Littlehampton RNLI respond following radio call to the UK Coastguard.
An emergency call was made from the crew of a leisure craft on Friday 11 November reporting they had broken down and were drifting on the tide.
Littlehampton RNLI’s D class lifeboat Ray of Hope with the volunteer crew onboard at 1.36pm on Friday.
The lifeboat headed out in fine weather conditions towards the reported scene one mile due south of the harbour entrance, where the casualty vessel with two adult men onboard was located.
On arrival at the scene it was apparent the casualty had suffered an engine failure and was unable to proceed under its own power. The lifeboat crew rigged a tow line to the casualty, which was then taken under tow and returned safely to its moorings.
returned to the station at 2.29pm where it was refuelled and made ready for
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The Royal National Lifeboat Institution is the charity that saves lives at sea. Our volunteers provide a 24-hour search and rescue service in the United Kingdom and Ireland from 238 lifeboat stations, including four along the River Thames and inland lifeboat stations at Loch Ness, Lough Derg, Enniskillen and Lough Ree. Additionally the RNLI has more than 1,000 lifeguards on over 240 beaches around the UK and operates a specialist flood rescue team, which can respond anywhere across the UK and Ireland when inland flooding puts lives at risk.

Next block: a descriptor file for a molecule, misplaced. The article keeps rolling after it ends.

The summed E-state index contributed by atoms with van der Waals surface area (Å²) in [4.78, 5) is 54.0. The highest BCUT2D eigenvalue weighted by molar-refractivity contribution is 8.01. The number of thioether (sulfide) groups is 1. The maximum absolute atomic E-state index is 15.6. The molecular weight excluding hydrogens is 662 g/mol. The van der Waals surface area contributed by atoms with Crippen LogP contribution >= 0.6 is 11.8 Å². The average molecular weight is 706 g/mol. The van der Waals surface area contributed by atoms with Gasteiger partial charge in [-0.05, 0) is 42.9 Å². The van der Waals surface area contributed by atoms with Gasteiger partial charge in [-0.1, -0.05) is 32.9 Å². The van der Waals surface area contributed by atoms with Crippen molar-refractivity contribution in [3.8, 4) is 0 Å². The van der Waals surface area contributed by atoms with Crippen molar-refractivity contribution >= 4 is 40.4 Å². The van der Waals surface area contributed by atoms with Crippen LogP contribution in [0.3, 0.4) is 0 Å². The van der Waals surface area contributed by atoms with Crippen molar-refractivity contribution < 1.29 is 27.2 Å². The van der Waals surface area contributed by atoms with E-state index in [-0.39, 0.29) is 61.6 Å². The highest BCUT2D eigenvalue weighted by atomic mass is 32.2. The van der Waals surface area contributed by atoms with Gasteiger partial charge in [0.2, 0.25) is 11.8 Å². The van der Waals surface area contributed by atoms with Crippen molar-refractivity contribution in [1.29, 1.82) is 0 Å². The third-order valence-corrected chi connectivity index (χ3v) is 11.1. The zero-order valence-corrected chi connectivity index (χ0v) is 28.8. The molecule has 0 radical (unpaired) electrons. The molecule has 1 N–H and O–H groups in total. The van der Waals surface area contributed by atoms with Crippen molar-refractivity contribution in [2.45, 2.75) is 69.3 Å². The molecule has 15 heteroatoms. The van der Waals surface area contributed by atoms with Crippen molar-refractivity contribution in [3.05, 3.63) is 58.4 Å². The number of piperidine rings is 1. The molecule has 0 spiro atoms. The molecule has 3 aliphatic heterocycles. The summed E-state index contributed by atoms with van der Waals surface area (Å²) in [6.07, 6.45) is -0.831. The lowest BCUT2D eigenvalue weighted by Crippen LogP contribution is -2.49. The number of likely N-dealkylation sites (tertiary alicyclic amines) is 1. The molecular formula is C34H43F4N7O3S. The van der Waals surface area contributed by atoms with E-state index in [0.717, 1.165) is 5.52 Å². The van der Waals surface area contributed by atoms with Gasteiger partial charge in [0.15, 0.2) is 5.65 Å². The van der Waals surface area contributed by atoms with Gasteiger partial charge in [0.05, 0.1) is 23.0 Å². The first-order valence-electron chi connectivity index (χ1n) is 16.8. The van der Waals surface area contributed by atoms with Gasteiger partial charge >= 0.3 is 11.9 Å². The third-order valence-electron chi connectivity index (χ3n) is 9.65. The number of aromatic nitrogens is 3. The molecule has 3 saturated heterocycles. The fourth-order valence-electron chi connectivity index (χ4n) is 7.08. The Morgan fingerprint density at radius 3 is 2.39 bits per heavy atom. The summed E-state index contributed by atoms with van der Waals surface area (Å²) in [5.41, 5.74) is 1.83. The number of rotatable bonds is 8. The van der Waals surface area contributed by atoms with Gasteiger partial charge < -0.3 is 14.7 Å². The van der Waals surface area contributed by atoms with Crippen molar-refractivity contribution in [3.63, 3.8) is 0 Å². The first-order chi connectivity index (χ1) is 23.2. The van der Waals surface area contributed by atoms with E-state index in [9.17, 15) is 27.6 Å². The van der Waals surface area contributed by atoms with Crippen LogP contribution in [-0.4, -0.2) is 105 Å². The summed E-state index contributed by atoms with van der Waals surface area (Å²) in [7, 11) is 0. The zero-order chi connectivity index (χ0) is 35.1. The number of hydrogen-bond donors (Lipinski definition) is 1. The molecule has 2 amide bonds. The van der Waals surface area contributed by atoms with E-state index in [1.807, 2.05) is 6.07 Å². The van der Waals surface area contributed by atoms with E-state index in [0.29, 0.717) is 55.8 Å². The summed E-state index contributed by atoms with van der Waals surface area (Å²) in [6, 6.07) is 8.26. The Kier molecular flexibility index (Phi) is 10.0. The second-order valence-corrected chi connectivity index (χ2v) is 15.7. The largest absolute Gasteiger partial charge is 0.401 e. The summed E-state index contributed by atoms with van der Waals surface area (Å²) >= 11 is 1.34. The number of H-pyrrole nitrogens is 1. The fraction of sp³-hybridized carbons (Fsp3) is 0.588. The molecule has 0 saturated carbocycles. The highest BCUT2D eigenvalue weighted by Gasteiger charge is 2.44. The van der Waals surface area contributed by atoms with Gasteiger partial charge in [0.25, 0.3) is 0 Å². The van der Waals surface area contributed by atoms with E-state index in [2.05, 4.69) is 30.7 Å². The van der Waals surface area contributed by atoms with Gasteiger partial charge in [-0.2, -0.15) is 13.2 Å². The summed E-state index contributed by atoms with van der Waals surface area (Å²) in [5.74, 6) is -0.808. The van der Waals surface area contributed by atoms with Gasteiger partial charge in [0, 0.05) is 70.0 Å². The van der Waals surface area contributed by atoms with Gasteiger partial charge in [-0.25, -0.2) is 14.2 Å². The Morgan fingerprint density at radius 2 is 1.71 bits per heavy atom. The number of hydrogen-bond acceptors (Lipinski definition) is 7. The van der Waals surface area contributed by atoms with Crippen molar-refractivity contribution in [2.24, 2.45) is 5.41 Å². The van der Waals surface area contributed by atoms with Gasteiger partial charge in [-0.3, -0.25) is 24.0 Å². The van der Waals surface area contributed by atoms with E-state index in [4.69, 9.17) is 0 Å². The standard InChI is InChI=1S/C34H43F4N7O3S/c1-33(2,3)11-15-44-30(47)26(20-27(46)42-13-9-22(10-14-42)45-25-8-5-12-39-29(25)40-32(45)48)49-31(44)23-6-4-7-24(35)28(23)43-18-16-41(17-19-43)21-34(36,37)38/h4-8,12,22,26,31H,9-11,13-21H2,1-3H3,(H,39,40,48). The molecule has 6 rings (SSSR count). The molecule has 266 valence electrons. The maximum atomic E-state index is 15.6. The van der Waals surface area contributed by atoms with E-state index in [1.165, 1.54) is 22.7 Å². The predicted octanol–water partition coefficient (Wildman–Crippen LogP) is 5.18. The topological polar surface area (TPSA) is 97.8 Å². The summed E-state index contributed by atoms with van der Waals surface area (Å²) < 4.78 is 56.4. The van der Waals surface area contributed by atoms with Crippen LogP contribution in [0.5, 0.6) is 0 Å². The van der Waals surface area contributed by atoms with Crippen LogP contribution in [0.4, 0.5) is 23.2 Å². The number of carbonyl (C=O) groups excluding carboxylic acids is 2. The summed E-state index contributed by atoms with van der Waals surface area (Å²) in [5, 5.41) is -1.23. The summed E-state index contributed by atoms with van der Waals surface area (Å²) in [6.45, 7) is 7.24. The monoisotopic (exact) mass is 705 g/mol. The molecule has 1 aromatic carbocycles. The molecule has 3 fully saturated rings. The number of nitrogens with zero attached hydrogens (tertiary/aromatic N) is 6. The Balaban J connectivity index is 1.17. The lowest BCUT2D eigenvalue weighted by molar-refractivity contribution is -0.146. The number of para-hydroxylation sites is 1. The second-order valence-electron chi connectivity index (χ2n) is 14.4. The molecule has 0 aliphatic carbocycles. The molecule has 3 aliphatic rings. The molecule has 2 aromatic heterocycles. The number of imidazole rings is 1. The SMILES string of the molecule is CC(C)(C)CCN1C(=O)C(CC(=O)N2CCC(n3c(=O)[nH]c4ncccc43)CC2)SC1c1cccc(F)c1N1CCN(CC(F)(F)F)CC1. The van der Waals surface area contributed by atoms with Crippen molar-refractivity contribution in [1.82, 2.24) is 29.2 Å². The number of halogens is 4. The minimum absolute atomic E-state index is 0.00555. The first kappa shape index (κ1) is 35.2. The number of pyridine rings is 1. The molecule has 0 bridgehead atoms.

The RNLI relies on public donations and legacies to maintain its rescue service. As a charity it is separate from, but works alongside, government-controlled and funded coastguard services. Since the RNLI was founded in 1824 our lifeboat crews and lifeguards have saved at least 140,000 lives. Volunteers make up 95% of the charity, including 4,600 volunteer lifeboat crew members and 3,000 volunteer shore crew. Additionally, tens of thousands of other dedicated volunteers raise funds and awareness, give safety advice, and help in our museums, shops and offices.
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